Mettler , Bruce R.
Gynecologic ultrasound in emergency medicine. The abdominal plain film. What will be its role in the future? Stephen R Baker. Clinical policy: Critical issues in the evaluation and management of emergency department patients with suspected appendicitis. John M. Lipson , Ralph Marcus. Abdominal angina. Intensivist use of hand-carried ultrasonography to measure IVC collapsibility in estimating intravascular volume status: correlations with CVP.
Appendicitis is supposed to start with dull periumbilical pain that migrates with time to the right lower quadrant. Ovarian torsion is supposed to start with sudden, unilateral, lower abdominal pain that waxes and wanes and is associated with vomiting. Unfortunately, most diseases fail to present classically.
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The clinician simply has to consider serious diagnoses in patients at risk. Pain in various quadrants suggests varying diagnoses. Acute diverticulitis usually lives in the left lower quadrant while cholecystitis is usually felt in the epigastrium or right upper quadrant. Diagnosing a patient with a full-blown acute abdomen is easy.
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The past medical history can be important. Hypertension is a risk factor for abdominal aortic aneurysm. The physical exam should be focused and completed in a timely fashion. Abnormal vital signs or the general appearance of the patient including facial expression, skin color and temperature, and altered mentation should alert the clinician that a patient may be in extremis.
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A complete abdominal exam is essential. Bowel sounds must be assessed. Palpation for masses, pain, guarding and rebound is important. Classic teaching demands a rectal on every patient with abdominal pain. Literature suggests that rectal exam, at least in appendicitis, does not add any useful information. Certainly, a rectal exam is important when gastrointestinal GI bleeding or prostate issues are suspected. A pelvic exam should be performed when a gynecologic source of pain is suspected.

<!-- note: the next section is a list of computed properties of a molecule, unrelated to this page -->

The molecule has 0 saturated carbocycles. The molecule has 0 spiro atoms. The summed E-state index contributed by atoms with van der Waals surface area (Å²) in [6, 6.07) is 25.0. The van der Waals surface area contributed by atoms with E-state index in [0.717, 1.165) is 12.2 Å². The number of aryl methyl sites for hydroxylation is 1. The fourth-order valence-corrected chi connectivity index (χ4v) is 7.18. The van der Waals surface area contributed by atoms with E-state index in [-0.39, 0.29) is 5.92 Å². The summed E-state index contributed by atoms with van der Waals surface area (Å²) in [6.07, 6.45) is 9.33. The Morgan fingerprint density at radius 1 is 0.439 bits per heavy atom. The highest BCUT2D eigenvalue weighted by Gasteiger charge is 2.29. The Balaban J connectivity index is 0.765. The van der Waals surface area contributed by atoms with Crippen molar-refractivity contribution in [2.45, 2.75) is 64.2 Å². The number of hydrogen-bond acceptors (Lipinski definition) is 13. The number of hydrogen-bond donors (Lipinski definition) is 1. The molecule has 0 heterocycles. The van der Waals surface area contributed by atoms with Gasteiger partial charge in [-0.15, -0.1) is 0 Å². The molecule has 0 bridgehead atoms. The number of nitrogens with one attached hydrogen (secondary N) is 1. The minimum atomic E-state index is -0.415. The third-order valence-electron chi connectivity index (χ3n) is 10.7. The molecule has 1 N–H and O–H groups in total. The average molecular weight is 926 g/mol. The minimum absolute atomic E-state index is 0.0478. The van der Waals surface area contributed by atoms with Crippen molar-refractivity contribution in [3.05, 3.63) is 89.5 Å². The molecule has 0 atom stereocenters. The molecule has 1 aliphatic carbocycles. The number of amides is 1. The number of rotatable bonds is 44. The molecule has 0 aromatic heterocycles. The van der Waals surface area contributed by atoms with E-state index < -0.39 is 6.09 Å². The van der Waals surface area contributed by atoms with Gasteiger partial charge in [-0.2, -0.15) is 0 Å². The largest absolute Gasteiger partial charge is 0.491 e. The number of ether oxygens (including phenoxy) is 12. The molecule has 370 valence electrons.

A young male with abdominal pain needs a testicular exam to exclude testicular torsion. Examination for hernias should be routine. Again, rapid initial diagnosis and treatment of the acute abdomen are crucial. Evaluation and treatment should be simultaneous. Diagnostic interventions include blood work and imaging. In adults older than 40, a 12 lead ECG can help exclude myocardial infarction as the cause of apparent severe abdominal pain. It is important to know if a patient with mesenteric ischemia is in atrial fibrillation. Usually, a complete blood count CBC , comprehensive metabolic profile and lipase are obtained.
For sepsis or mesenteric ischemia, a lactate should be ordered. A urine or serum pregnancy test is needed in the workup of ectopic pregnancy. Diagnostic imaging has advanced rapidly in the past three decades. Diagnostic ultrasound is the preferred modality for cholecystitis, pediatric appendicitis, ruptured ectopic, and ovarian torsion. Multislice helical CT scanning has made the diagnosis of an acute abdomen much more straightforward. In the majority of cases, intravenous IV contrast is sufficient. Oral contrast is time-consuming and not usually necessary. Hypotension and tachycardia suggest blood loss, hypovolemia, or sepsis and require prompt aggressive fluid resuscitation with adequate large bore IV access.
Broad-spectrum antibiotics covering gram-negative enteric organisms should be administered in a timely fashion when infection, peritoneal soilage, or sepsis is in the differential. Sick patients should be monitored with ongoing vital sign resuscitation. Adequate pain relief with opioids is a standard of care. The use of anti-emetics is likewise important. If a surgical emergency is suspected based on presentation or physical findings, a surgeon should be consulted in an emergent fashion.
The utility of acoustic radiation force impulse imaging in diagnosing acute appendicitis and staging its severity. References Publications referenced by this paper.
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Primary epiploic appendagitis: clini- J. RiouxM , P Langis. US of acute GI tract conditions. Puylaert JBCM. Spontaneously resolving appendicitis: frequency and natural history in 60 patients. Lodewijk P. The costs of CT procedures in an academic radiology department determined by an activity-based costing ABC method.
Harvey L Nisenbaum , Bernard A. Infarction of omentum and epiploic appendage: Diagnosis, epidemiology and natural history A. Breda Vriesman , P. Lohle , E.